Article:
Play about martial law leaves viewers ‘enlightened, guilty’
The rave reviews ranged from “very enlightening,” “daring and articulate,” to “guilt-inducing.”
“Hindi na Muli (Never Again),” a play that seeks to educate the post-Edsa generation about martial law atrocities committed during the Marcos years, capped its weeklong run on Saturday—and may be poised for a rerun outside Metro Manila to reach more young audiences before the May 9 elections.
“They appreciated that we were brave and articulate in presenting the issues. They also liked how it connected to the young generation,” said the playwright and director Bonifacio Ilagan, sharing the reaction of the viewers in an Inquirer interview.
“They even felt guilty. It’s because they know and they have read about these human rights violations but they never thought it could be this emotional,” said Ilagan, one of the activists jailed and tortured during the Marcos regime.
During its run at the Bantayog ng Mga Bayani in Quezon City, the play was seen by about 300 people nightly, mostly young professionals and students from the University of the Philippines, Ateneo de Manila University and Polytechnic University of the Philippines.
By word of mouth, Tudla Productions, a video recording company, heard of the production and offered its services for free to record the play so that more people can see it, Ilagan said. Plans are now being finalized for a rerun of the play, again at Bantayog and also at UP Los Baños.
Produced by Tag-ani Performing Arts Society, “Hindi na Muli” depicts the human rights violations committed during the dictatorship, using a storyline that can connect to Filipinos who were not yet born in that period and who now find scant details about this dark episode in school textbooks.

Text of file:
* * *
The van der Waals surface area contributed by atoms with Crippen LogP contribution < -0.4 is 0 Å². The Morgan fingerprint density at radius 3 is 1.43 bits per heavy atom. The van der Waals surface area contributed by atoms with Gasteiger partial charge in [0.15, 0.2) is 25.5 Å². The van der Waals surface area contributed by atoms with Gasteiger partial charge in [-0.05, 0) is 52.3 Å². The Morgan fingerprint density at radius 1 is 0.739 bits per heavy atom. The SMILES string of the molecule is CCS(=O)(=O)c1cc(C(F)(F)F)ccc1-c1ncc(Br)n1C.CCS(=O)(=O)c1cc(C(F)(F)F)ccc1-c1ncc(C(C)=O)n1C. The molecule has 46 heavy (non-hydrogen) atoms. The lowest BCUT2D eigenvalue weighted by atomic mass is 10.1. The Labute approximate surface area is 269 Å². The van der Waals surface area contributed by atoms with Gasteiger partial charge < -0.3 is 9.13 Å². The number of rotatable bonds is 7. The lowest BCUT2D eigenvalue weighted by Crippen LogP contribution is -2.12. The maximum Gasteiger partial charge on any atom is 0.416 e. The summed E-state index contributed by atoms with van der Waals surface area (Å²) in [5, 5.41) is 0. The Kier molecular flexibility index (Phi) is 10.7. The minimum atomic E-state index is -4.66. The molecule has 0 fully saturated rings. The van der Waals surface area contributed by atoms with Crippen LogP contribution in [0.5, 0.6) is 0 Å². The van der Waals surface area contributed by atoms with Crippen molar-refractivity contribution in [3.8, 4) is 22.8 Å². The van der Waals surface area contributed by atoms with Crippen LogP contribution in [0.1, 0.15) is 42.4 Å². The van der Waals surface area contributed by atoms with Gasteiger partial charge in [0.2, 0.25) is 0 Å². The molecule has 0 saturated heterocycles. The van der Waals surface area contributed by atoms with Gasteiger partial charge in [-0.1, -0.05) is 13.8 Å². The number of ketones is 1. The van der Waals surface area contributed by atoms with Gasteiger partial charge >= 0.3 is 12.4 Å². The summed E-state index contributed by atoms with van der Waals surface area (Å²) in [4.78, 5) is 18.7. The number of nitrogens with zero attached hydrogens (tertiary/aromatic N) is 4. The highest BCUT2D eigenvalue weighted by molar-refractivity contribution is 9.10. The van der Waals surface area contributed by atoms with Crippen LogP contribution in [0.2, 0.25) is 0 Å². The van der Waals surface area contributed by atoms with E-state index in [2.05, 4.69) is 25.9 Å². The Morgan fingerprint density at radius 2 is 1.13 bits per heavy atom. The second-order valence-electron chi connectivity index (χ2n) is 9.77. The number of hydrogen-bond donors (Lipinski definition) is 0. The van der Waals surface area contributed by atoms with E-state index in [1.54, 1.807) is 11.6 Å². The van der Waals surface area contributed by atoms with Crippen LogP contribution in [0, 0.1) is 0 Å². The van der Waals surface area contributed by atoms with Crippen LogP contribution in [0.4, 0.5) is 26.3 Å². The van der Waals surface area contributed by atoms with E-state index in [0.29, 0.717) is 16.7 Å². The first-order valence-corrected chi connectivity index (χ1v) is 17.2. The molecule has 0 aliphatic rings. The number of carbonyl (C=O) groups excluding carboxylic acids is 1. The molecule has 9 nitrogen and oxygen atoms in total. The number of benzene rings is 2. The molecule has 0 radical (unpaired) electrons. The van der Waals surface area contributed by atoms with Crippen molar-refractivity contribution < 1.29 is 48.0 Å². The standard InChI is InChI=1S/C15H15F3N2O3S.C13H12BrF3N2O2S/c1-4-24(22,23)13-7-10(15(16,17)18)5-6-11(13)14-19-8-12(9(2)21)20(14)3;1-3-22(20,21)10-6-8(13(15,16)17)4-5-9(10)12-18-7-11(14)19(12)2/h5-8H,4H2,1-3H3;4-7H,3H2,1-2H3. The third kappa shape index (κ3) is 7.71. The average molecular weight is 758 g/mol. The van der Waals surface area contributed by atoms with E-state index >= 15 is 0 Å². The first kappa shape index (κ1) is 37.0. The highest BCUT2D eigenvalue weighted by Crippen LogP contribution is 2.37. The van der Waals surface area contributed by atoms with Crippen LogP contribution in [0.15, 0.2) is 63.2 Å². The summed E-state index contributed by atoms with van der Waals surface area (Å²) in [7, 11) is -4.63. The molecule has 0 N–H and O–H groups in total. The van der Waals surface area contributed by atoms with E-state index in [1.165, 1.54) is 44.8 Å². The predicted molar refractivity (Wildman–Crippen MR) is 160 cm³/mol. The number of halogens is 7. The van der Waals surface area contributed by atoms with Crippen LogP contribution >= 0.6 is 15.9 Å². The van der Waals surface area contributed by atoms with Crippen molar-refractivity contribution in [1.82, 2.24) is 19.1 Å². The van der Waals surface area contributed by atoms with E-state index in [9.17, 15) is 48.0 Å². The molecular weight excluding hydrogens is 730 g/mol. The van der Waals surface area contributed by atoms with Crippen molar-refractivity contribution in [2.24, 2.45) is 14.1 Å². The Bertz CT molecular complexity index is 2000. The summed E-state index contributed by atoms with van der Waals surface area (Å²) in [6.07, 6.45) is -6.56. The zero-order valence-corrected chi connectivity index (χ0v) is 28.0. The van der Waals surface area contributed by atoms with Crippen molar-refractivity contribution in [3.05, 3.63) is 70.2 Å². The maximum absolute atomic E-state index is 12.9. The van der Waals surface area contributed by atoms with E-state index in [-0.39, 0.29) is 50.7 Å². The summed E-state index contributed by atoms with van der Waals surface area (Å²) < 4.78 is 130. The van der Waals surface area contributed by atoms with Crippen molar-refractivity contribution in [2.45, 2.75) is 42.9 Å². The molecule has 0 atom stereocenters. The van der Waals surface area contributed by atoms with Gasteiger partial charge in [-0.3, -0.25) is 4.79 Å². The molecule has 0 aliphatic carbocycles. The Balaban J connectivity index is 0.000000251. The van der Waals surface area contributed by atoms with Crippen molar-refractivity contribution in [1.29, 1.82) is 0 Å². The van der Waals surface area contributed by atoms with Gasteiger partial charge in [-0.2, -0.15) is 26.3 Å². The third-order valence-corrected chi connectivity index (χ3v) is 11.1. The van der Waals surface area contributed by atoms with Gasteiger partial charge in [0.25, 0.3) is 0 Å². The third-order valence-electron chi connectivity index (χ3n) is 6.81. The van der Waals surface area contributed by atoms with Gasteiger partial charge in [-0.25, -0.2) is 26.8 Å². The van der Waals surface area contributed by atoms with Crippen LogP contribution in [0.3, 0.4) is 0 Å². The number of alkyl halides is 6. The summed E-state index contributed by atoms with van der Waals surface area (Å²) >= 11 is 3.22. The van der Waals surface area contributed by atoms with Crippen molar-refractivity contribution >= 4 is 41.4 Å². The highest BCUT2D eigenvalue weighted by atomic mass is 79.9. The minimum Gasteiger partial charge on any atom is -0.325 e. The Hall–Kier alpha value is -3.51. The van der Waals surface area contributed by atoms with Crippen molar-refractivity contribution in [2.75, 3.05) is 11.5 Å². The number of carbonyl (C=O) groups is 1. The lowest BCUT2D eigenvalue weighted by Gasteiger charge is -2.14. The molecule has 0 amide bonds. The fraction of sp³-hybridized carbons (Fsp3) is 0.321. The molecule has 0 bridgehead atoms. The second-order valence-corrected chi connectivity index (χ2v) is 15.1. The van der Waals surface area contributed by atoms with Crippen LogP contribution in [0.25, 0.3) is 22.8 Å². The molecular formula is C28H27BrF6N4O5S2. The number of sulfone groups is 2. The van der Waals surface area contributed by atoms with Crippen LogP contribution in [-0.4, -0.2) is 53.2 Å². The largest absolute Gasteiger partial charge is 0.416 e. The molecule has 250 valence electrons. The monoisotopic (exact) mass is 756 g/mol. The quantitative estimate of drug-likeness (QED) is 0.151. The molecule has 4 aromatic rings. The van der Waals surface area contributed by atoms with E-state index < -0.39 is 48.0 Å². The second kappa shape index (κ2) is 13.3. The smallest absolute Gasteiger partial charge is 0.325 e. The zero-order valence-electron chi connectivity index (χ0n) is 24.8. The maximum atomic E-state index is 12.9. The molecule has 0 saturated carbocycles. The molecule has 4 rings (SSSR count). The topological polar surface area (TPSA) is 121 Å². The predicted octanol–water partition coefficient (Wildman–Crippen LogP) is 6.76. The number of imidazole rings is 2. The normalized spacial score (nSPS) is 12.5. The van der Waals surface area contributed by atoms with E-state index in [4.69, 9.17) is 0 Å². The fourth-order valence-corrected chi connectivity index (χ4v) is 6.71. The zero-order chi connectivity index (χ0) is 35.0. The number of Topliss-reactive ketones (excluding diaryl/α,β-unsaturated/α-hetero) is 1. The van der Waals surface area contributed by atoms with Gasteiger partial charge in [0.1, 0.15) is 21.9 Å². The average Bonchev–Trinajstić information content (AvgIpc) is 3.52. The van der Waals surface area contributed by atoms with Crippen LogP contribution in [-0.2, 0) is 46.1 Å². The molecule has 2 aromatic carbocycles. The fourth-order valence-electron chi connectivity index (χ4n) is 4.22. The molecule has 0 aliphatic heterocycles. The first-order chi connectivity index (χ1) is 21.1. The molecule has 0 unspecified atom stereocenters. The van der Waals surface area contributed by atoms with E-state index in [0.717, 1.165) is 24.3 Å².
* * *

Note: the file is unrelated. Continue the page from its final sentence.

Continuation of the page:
Enraged by the lies
Ilagan is one of the convenors of Carmma (Campaign Against the Return of the Marcoses to Malacañang), a group recently formed with a vow to hound the vice presidential campaign of Sen. Ferdinand “Bongbong” Marcos Jr., the late dictator’s only son and namesake.
“As soon as I learned that Bongbong Marcos was running for Vice President, I immediately thought I should do a play about martial law and connect it to his candidacy,” Ilagan said. “When Marcos started his campaign, he has been spreading lies and that really enraged me.”
To make the retelling more interesting to the target audience, Ilagan crafted a “hip and light” script about the life—and love life—of a group of teenagers in the 1970s and how their world changed when Bongbong’s father issued Proclamation No. 1081.
The cast is led by no less than National Artist for Literature Bienvenido Lumbera, who plays a family patriarch who experienced the brutality of martial law. Lumbera might as well be telling his own true story, since he and Ilagan were once both detained in a “safehouse” in Marikina City.
In an interview, Lumbera said the play should serve as a good supplement to the textbooks since it presents “a very graphic series of images” which is necessary to better understand the “atrocities, deception and theft” committed against the people.
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